A Polisario Dissident Reveals the Front’s Subjugation to Algeria

dkhilThe Polisario’s total subjugation to Algeria since the beginning of the Western Sahara issue in the 70s has been evidenced in the early stages of the issue. This subservient relationship has been re-confirmed recently by Bachir Dkhil, one of the founding members of the Polisario who quitted the front when he realized the hidden goals sought by its leaders and by their mentor, Algeria.
Today, the Algerian military intelligence services (DRS) have put under their total control the Polisario leader Mohamed Abdelaziz and his cronies, said Bachir Dkhil at a recent round table held in Laayoune. He explained how Algerian politicians and military exploit the Western Sahara issue not to defend the Sahrawis but to serve their own hegemonic agenda in the region, as evidenced by their proposal to partition Western Sahara in two. He recalled that Morocco had at the time strongly opposed the malevolent proposal.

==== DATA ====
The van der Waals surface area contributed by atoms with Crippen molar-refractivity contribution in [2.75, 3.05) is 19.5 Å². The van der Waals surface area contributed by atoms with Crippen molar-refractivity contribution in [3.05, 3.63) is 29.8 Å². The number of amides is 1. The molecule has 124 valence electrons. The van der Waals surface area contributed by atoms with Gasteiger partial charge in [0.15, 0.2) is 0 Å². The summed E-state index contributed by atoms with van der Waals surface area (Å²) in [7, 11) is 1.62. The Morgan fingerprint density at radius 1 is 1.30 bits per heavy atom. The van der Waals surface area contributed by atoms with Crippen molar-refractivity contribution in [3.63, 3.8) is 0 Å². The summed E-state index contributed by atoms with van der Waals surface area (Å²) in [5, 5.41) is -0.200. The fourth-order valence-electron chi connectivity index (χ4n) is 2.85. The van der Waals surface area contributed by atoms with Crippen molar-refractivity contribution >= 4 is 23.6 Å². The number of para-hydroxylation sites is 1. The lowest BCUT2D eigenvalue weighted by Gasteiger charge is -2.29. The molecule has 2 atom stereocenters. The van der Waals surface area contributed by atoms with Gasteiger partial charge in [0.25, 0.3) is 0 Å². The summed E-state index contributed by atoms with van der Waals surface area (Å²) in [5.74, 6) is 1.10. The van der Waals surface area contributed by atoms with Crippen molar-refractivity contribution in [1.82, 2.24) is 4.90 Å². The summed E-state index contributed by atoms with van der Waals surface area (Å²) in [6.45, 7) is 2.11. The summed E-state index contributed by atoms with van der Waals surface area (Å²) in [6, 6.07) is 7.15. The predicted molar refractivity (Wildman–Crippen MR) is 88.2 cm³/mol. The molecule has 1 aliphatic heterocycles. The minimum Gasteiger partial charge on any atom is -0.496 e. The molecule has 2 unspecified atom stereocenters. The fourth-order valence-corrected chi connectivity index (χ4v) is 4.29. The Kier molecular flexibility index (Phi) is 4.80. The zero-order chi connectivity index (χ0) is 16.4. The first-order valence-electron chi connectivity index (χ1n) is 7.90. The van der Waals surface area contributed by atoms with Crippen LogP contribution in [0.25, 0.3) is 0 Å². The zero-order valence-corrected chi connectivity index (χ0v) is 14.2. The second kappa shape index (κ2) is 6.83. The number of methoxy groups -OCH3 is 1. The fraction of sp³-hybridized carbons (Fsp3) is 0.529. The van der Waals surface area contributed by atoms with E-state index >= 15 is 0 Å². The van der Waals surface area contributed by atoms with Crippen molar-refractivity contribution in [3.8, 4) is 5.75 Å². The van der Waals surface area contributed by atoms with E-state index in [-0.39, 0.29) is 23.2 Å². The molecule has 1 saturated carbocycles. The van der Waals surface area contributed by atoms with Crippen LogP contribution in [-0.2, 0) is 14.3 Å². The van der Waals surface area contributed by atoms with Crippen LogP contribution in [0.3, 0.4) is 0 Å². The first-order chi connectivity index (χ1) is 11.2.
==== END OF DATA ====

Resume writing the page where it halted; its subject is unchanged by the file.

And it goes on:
One of the latest episodes showing that the Western Sahara conflict is kindled by Algiers took place in Boumerdes. Algerian officials organized in this coastal city to the east of Algiers a meeting in August, pompously called “Summer University for Polisario executives.” And of course the DRS were the real architects of the event.
The Algerian intelligence services have even sponsored the participation of some fifty pro-Polisario activists from cities of Western Sahara. When they arrived in Boumerdes, they were immediately supervised by DRS agents, were donated generous funding and were instructed to foment, once back to Morocco, unrest and disorder in Western Sahara.
The objective of the DRS and of the Polisario is clear: create a climate of unrest and violence to force Moroccan security forces to intervene and then shoot videos on smartphones to denounce human rights violations. But this scenario does not work anymore. The Moroccan security forces show restraint when confronted to some occasional stone throwers, while the international media, particularly the Spanish on which the Polisario is pinning its hopes, are less and less interested in non-events.